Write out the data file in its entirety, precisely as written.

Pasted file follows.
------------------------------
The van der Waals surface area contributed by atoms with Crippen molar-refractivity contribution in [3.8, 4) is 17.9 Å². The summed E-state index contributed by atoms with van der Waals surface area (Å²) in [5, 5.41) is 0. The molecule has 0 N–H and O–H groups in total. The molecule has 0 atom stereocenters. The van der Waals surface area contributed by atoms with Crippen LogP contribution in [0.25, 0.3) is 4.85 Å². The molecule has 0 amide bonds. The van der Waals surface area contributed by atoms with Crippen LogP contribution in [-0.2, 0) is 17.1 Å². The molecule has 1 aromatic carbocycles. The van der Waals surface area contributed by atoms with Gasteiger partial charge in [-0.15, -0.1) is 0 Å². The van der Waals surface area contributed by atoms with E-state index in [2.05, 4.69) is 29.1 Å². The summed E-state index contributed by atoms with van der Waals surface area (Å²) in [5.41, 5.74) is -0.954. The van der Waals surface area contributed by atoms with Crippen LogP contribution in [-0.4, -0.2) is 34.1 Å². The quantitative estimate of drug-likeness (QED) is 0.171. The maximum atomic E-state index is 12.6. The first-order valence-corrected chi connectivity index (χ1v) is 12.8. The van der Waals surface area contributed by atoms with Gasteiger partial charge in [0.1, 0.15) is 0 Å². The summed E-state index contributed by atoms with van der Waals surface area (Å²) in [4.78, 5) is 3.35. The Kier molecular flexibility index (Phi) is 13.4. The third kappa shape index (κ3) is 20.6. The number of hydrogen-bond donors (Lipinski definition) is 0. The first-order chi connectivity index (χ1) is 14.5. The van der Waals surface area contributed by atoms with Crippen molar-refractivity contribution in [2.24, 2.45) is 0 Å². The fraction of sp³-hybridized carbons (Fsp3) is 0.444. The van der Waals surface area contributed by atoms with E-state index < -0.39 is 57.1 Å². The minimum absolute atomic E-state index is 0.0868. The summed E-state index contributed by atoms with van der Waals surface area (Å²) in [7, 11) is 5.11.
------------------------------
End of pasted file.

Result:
The van der Waals surface area contributed by atoms with Crippen molar-refractivity contribution in [3.8, 4) is 17.9 Å². The summed E-state index contributed by atoms with van der Waals surface area (Å²) in [5, 5.41) is 0. The molecule has 0 N–H and O–H groups in total. The molecule has 0 atom stereocenters. The van der Waals surface area contributed by atoms with Crippen LogP contribution in [0.25, 0.3) is 4.85 Å². The molecule has 0 amide bonds. The van der Waals surface area contributed by atoms with Crippen LogP contribution in [-0.2, 0) is 17.1 Å². The molecule has 1 aromatic carbocycles. The van der Waals surface area contributed by atoms with Gasteiger partial charge in [-0.15, -0.1) is 0 Å². The van der Waals surface area contributed by atoms with E-state index in [2.05, 4.69) is 29.1 Å². The summed E-state index contributed by atoms with van der Waals surface area (Å²) in [5.41, 5.74) is -0.954. The van der Waals surface area contributed by atoms with Crippen LogP contribution in [-0.4, -0.2) is 34.1 Å². The quantitative estimate of drug-likeness (QED) is 0.171. The maximum atomic E-state index is 12.6. The first-order valence-corrected chi connectivity index (χ1v) is 12.8. The van der Waals surface area contributed by atoms with Gasteiger partial charge in [0.1, 0.15) is 0 Å². The summed E-state index contributed by atoms with van der Waals surface area (Å²) in [4.78, 5) is 3.35. The Kier molecular flexibility index (Phi) is 13.4. The third kappa shape index (κ3) is 20.6. The number of hydrogen-bond donors (Lipinski definition) is 0. The first-order chi connectivity index (χ1) is 14.5. The van der Waals surface area contributed by atoms with Crippen molar-refractivity contribution in [2.24, 2.45) is 0 Å². The fraction of sp³-hybridized carbons (Fsp3) is 0.444. The van der Waals surface area contributed by atoms with E-state index < -0.39 is 57.1 Å². The minimum absolute atomic E-state index is 0.0868. The summed E-state index contributed by atoms with van der Waals surface area (Å²) in [7, 11) is 5.11.